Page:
The Partnership for the Homeless

Mayor Bloomberg’s Legacy on Homelessness

Now that Mayor Michael R. Bloomberg is soon to leave office after more than a decade at City Hall, the startling fact that we now have more than 50,000 families and single adults languishing in shelters each night is perhaps a good moment in time to reflect on his legacy — and earlier promises made. One that looms quite large is his pledge, made at the start of his administration more than ten years ago, to reduce the City’s shelter population by, at the very least, two-thirds.

Today, despite the Mayor’s assurances that his administration would change the old ways of doing business, we’re faced with the reality that homelessness is at an all-time high. And that tragic reality does not even include the countless thousands sleeping on living room couches in the overcrowded apartments of family members or friends, or those about to lose their home as they struggle to pay more than 50% of their income in rent.

And, despite the facile response by the Mayor and his spokespeople, these dramatic increases are not simply the result of the economic crisis. Rather, the New Yorkers desperately seeking shelter are from communities that have been suffering under a “great recession” for decades, routinely making unthinkable choices between paying for rent or food or medical care.

Moreover, and contrary to his promises, the Mayor never charted a new course on homelessness or broadened the frame in which his administration viewed the problem. Instead of understanding it in the context of the larger struggle against poverty, his early promises drove his lieutenants to create a patchwork plan that just tinkered with a fundamentally flawed system. A prime example is the Mayor’s prevention programs, which were not designed to create robust community support systems of care or build neighborhood-based structures that could address the systemic causes of homelessness. They merely tried to divert families from shelter in a desperate attempt to keep them out of the system and the shelter numbers from growing even larger — but as we see now, for how long.

In short, as with past administrations, the Mayor’s efforts focused on shelter at the expense of solutions. As a result, this year, the City will spend a staggering $465.5 million to shelter thousands upon thousands of families and their children. It has already opened at least 15 new shelters, with more to come. Factor in the cost of sheltering single adults as well, and that figure doubles to nearly $1 billion. For that staggering sum, we’re left with little or no investment in the future of these families and individuals beyond the act of warehousing them and keeping them out of our sight.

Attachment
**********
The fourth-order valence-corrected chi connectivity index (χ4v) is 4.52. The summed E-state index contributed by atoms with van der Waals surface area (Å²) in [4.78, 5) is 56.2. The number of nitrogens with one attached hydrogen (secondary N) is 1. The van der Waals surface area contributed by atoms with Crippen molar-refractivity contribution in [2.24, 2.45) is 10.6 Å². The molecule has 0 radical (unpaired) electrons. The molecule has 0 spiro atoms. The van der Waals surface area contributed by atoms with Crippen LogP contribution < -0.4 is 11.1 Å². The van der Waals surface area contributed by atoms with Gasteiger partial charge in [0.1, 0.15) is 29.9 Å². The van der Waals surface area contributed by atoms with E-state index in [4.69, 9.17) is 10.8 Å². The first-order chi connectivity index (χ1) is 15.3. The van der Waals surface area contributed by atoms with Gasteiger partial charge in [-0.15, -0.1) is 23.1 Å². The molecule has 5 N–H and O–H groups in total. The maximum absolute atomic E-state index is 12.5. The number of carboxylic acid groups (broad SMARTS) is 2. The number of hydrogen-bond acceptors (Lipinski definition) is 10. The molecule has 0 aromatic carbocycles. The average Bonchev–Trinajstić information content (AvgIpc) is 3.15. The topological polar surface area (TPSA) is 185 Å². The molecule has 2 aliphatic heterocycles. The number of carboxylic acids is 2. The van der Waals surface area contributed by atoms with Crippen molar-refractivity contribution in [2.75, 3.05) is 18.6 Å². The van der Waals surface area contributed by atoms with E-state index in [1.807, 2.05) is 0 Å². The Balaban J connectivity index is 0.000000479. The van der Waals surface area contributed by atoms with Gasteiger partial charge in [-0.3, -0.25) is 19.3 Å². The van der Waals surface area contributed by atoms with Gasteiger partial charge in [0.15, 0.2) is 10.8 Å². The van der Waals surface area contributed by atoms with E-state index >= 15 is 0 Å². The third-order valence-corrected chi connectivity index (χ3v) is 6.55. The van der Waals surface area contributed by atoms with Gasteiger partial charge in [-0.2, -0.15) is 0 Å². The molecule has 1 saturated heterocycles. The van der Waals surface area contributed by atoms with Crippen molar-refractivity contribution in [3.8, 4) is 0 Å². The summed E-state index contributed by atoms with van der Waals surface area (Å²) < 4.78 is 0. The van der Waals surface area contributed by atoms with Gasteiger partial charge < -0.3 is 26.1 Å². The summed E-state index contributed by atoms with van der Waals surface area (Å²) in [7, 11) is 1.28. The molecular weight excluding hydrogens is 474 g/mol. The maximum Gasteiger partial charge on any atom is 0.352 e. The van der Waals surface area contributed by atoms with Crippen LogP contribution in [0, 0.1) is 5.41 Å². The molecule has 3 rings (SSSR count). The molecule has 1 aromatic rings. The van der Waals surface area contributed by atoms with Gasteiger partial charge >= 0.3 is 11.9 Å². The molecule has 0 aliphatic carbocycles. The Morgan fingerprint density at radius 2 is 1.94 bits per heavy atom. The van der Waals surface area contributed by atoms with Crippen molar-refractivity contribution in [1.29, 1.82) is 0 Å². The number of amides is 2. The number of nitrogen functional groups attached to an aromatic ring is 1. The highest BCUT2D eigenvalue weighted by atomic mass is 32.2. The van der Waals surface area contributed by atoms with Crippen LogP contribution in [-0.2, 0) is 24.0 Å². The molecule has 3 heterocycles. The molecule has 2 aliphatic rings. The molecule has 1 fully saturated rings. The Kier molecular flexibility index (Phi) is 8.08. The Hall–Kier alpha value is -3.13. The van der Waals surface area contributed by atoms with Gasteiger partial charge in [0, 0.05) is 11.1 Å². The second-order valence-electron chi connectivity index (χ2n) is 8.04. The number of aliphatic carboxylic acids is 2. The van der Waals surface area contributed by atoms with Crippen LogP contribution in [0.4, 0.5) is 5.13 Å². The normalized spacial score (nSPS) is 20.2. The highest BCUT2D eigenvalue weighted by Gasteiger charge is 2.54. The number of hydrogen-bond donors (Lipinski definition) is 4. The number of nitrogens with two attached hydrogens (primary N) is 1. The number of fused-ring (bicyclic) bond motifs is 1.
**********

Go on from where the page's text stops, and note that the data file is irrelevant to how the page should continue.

So as a new Mayor and administration takes office, there needs to be a fundamental commitment to change course — to invest in the production and preservation of low-income affordable housing, and to strengthen rent regulations. And as a parallel effort, there needs to be a better mix of subsidies to ease the pathway out of shelter, especially greater access to federal section 8 certificates.

But we cannot end our efforts there, or we’ll simply perpetuate the belief that we’ll always have a permanent underclass, and insidiously shore up the status quo. Any new housing plan must be tied to a set of initiatives that truly prevents homelessness over the long-term, in which housing becomes the first step on a course to health and well-being, and economic opportunity.

Yes, it’ll require us to develop audacious goals. But it’s a sure way to inspire New Yorkers to dedicate their collective energies, creativity, and resources to a fundamentally different approach to combating homelessness. These tough economic times demand nothing less. The enormous dollars spent on shelter and other emergency stop-gap measures solve nothing and only continue to be a huge drain on the public treasury and the human spirit.